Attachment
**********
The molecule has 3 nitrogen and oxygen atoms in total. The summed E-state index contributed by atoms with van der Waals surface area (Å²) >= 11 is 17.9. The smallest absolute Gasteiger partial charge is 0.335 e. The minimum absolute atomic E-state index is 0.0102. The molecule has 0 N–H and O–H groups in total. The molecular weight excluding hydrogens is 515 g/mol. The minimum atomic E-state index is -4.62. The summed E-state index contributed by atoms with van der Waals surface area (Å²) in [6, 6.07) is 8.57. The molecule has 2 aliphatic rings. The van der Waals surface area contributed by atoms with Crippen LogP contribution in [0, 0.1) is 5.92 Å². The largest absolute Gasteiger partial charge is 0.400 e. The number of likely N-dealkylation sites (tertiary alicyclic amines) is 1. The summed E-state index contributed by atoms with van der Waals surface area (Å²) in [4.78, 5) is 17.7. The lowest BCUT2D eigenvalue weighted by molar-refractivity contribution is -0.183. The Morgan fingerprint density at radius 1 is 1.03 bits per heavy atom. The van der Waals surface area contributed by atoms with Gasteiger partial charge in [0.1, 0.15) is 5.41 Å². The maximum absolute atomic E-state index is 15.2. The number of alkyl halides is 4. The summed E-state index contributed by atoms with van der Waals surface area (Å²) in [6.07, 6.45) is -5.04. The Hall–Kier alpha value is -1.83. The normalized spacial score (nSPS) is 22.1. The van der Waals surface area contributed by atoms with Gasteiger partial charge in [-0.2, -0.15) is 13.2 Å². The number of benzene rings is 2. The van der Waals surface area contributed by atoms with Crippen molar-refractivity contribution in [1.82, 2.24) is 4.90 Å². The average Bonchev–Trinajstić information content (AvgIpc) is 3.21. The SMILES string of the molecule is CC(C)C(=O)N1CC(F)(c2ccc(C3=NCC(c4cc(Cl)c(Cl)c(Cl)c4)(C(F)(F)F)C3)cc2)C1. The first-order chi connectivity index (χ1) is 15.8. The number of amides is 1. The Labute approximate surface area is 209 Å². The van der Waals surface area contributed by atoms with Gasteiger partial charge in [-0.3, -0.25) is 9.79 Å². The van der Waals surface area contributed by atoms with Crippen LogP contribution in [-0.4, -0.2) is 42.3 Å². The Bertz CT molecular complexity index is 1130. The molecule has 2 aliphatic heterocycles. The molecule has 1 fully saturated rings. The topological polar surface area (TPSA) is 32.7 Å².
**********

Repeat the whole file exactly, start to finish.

The molecule has 3 nitrogen and oxygen atoms in total. The summed E-state index contributed by atoms with van der Waals surface area (Å²) >= 11 is 17.9. The smallest absolute Gasteiger partial charge is 0.335 e. The minimum absolute atomic E-state index is 0.0102. The molecule has 0 N–H and O–H groups in total. The molecular weight excluding hydrogens is 515 g/mol. The minimum atomic E-state index is -4.62. The summed E-state index contributed by atoms with van der Waals surface area (Å²) in [6, 6.07) is 8.57. The molecule has 2 aliphatic rings. The van der Waals surface area contributed by atoms with Crippen LogP contribution in [0, 0.1) is 5.92 Å². The largest absolute Gasteiger partial charge is 0.400 e. The number of likely N-dealkylation sites (tertiary alicyclic amines) is 1. The summed E-state index contributed by atoms with van der Waals surface area (Å²) in [4.78, 5) is 17.7. The lowest BCUT2D eigenvalue weighted by molar-refractivity contribution is -0.183. The Morgan fingerprint density at radius 1 is 1.03 bits per heavy atom. The van der Waals surface area contributed by atoms with Gasteiger partial charge in [0.1, 0.15) is 5.41 Å². The maximum absolute atomic E-state index is 15.2. The number of alkyl halides is 4. The summed E-state index contributed by atoms with van der Waals surface area (Å²) in [6.07, 6.45) is -5.04. The Hall–Kier alpha value is -1.83. The normalized spacial score (nSPS) is 22.1. The van der Waals surface area contributed by atoms with Gasteiger partial charge in [-0.2, -0.15) is 13.2 Å². The number of benzene rings is 2. The van der Waals surface area contributed by atoms with Crippen molar-refractivity contribution in [1.82, 2.24) is 4.90 Å². The average Bonchev–Trinajstić information content (AvgIpc) is 3.21. The SMILES string of the molecule is CC(C)C(=O)N1CC(F)(c2ccc(C3=NCC(c4cc(Cl)c(Cl)c(Cl)c4)(C(F)(F)F)C3)cc2)C1. The first-order chi connectivity index (χ1) is 15.8. The number of amides is 1. The Labute approximate surface area is 209 Å². The van der Waals surface area contributed by atoms with Gasteiger partial charge in [-0.3, -0.25) is 9.79 Å². The van der Waals surface area contributed by atoms with Crippen LogP contribution in [-0.4, -0.2) is 42.3 Å². The Bertz CT molecular complexity index is 1130. The molecule has 2 aliphatic heterocycles. The molecule has 1 fully saturated rings. The topological polar surface area (TPSA) is 32.7 Å².